The success story gradually gained momentum. The next LP, ‘Nursery Cryme’ (CAS 1052), followed in November 1971. Now benefitting from a regular personnel the band toured constantly, indeed they had only really found time to pen ‘Nursery …’ during Peter’s enforced lay-off with a broken ankle the previous June.

The word was spreading beyond the confines of Britain’s shores. Gracing their first foreign stage at Brussels in January ’72, both Seventies albums shot into European charts, and by December America saw them for the first time, now with ‘Foxtrot’ (CAS 1058; October) also to their credit, first of their efforts to crack the U.K. album barometer.

Upon return home, a gig at London’s Rainbow Theatre on February 9th 1973 saw Peter Gabriel unveil for the first time his remarkable batwings and flower costume, heralding the era of Genesis concerts which were a glorious mixture of music and theatre. That headlining tour completed, it was back across the Atlantic in March for a full Stateside tour.

Wisely, to encourage a greater appreciation of the group, in July a new mid-price release hit the market, ‘Genesis Live’ (CLASS 1), followed two months on by ‘Selling England By The Pound’ (CAS 1074), quickly certified gold and breaking the band’s duck with singles success by spawning ‘I Know What I Like (In Your Wardrobe)’, (CB 224; No. 21, 7 weeks), released in February ’74 and entering the listings on April 6th.

Decca opportunistically re-packaged ‘From Genesis To Revelation’ as ‘In The Beginning’ (September), retaining the original catalogue number, to remind potential customers of the ‘forgotten’ LP, shortly before the controversial new Charisma double ‘concept’ album ‘The Lamb Lies Down On Broadway’ (CGS 101; November). With a story penned by Peter and music by the other members, it related the adventures of one Rael, acted by Gabriel, in contemporary New York. Simultaneously with the release they began a world tour, performing the whole album’s contents 102 times.

Suddenly, early in the tour, the lead singer decided to call it a day, although he completed outstanding commitments and thus remained until May 1975, after which he took a two year sabbatical before releasing a solo self-named album in February 1977 (CDS 4006), and scoring a 45 hit in April with ‘Solsbury Hill’ (CB 301; 13, 9 weeks) to launch a lucrative alternative career.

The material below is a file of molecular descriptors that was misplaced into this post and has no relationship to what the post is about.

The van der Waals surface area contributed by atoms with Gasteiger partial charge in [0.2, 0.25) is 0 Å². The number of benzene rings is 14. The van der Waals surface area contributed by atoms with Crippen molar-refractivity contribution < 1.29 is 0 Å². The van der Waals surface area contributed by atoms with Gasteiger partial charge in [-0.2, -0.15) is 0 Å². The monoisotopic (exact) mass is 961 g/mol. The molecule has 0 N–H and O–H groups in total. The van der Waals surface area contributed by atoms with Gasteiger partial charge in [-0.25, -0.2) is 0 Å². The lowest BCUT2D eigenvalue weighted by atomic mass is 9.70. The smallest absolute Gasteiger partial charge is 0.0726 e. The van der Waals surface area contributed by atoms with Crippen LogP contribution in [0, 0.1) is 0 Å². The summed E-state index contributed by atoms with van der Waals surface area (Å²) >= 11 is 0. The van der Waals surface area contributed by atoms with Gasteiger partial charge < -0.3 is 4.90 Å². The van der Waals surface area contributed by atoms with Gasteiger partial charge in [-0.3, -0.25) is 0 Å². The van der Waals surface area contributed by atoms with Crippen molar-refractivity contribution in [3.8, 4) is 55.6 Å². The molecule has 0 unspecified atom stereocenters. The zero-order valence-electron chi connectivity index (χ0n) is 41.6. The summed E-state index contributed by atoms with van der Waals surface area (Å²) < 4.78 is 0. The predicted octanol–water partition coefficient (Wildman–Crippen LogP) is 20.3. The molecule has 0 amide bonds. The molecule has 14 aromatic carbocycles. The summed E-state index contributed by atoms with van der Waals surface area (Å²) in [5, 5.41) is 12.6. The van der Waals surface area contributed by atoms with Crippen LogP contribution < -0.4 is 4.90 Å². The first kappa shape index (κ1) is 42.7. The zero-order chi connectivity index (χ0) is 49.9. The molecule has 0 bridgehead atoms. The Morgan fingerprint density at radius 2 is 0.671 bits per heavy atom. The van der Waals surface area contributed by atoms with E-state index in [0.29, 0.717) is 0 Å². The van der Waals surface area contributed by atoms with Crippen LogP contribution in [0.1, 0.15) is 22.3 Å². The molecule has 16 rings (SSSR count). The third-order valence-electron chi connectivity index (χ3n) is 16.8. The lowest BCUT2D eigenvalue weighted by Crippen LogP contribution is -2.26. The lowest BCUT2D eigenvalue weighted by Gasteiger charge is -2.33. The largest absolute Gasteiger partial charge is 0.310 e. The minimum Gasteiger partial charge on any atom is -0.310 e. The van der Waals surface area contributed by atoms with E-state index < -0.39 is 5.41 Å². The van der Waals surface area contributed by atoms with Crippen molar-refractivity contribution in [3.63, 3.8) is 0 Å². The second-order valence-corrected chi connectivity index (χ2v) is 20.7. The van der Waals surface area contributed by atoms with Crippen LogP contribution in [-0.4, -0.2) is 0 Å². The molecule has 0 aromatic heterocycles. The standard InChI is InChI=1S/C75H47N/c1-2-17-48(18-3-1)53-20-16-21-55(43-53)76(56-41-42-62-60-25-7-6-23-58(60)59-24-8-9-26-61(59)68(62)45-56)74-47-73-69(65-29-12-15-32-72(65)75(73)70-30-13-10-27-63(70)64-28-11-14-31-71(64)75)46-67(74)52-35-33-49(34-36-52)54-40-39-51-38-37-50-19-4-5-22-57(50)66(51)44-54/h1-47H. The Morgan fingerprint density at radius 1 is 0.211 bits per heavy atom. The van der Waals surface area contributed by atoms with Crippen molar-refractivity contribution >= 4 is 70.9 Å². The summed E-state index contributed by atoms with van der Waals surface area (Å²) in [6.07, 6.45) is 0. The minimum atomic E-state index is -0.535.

Meanwhile, observers expressed fears for Genesis’ future with the departure of their front man, and the group auditioned over 400 possible replacements before discovering they already had an ideal vocalist in drummer Collins. With ‘A Trick Of The Tail’ (CDS 4001; February 1976) they produced a superb showcase for Phil, and took the first tentative steps towards an even larger audience. ‘Wind And Wuthering’ (CDS 4005; January 1977) and the double live album in October, ‘Seconds Out’ (GE 2001), continued the run of chart victories, garnished by two further hit seven inchers, before Steve Hackett’s decision to go solo compacted the band further that year.

The remainder: Banks, Rutherford and Collins, offered the tongue-in-cheek titled ‘…And Then There Were Three…’ (CDS 4010) in April ’78, and augmented by various musicians, including drummers Bill Bruford and Chester Thompson and guitarist Daryl Stuermer, have broadened their appeal ever wider with a string of hit singles and albums undiminished as I write, as well as solo projects by all three members which have additionally triumphed, particularly in the case of likeable Phil Collins, one of the brightest talents in the showbiz firmament, whose popularity has reached astounding proportions.

But here is a chance to find out where it all started, or to put it another way, simply, Genesis …

© John Tracy
London, 1987


Typed up by Thomas Holter, from the above mentioned CD booklet — some late evenings mid September 1996.